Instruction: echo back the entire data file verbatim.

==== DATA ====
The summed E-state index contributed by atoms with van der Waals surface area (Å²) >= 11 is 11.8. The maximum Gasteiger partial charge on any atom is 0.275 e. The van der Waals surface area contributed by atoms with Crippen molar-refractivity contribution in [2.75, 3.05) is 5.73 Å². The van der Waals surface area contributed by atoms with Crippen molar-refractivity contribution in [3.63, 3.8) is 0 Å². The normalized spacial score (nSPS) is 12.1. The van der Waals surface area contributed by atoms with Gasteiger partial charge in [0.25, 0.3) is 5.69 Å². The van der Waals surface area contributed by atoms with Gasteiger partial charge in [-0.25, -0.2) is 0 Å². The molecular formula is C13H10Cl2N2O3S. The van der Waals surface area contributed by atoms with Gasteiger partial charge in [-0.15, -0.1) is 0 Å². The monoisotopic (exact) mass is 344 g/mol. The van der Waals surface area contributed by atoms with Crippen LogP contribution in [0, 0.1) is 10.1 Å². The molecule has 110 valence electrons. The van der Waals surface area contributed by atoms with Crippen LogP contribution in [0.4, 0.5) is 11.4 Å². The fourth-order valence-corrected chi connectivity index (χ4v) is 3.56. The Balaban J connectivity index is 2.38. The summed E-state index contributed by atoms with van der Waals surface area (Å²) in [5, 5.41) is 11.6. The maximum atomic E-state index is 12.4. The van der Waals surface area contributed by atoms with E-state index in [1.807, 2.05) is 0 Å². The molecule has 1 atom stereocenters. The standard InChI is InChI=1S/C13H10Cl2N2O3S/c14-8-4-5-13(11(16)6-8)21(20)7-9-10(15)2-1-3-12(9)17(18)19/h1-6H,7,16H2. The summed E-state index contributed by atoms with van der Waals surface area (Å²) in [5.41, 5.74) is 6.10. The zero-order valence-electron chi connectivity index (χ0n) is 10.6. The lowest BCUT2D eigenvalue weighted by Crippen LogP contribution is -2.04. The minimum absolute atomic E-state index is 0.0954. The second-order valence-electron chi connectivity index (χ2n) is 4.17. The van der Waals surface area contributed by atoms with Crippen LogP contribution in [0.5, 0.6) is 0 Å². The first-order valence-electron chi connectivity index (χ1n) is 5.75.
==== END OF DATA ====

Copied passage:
The summed E-state index contributed by atoms with van der Waals surface area (Å²) >= 11 is 11.8. The maximum Gasteiger partial charge on any atom is 0.275 e. The van der Waals surface area contributed by atoms with Crippen molar-refractivity contribution in [2.75, 3.05) is 5.73 Å². The van der Waals surface area contributed by atoms with Crippen molar-refractivity contribution in [3.63, 3.8) is 0 Å². The normalized spacial score (nSPS) is 12.1. The van der Waals surface area contributed by atoms with Gasteiger partial charge in [0.25, 0.3) is 5.69 Å². The van der Waals surface area contributed by atoms with Gasteiger partial charge in [-0.25, -0.2) is 0 Å². The molecular formula is C13H10Cl2N2O3S. The van der Waals surface area contributed by atoms with Gasteiger partial charge in [-0.15, -0.1) is 0 Å². The monoisotopic (exact) mass is 344 g/mol. The van der Waals surface area contributed by atoms with Crippen LogP contribution in [0, 0.1) is 10.1 Å². The molecule has 110 valence electrons. The van der Waals surface area contributed by atoms with Crippen LogP contribution in [0.4, 0.5) is 11.4 Å². The fourth-order valence-corrected chi connectivity index (χ4v) is 3.56. The Balaban J connectivity index is 2.38. The summed E-state index contributed by atoms with van der Waals surface area (Å²) in [5, 5.41) is 11.6. The maximum atomic E-state index is 12.4. The van der Waals surface area contributed by atoms with E-state index in [1.807, 2.05) is 0 Å². The molecule has 1 atom stereocenters. The standard InChI is InChI=1S/C13H10Cl2N2O3S/c14-8-4-5-13(11(16)6-8)21(20)7-9-10(15)2-1-3-12(9)17(18)19/h1-6H,7,16H2. The summed E-state index contributed by atoms with van der Waals surface area (Å²) in [5.41, 5.74) is 6.10. The zero-order valence-electron chi connectivity index (χ0n) is 10.6. The lowest BCUT2D eigenvalue weighted by Crippen LogP contribution is -2.04. The minimum absolute atomic E-state index is 0.0954. The second-order valence-electron chi connectivity index (χ2n) is 4.17. The van der Waals surface area contributed by atoms with Crippen LogP contribution in [0.5, 0.6) is 0 Å². The first-order valence-electron chi connectivity index (χ1n) is 5.75.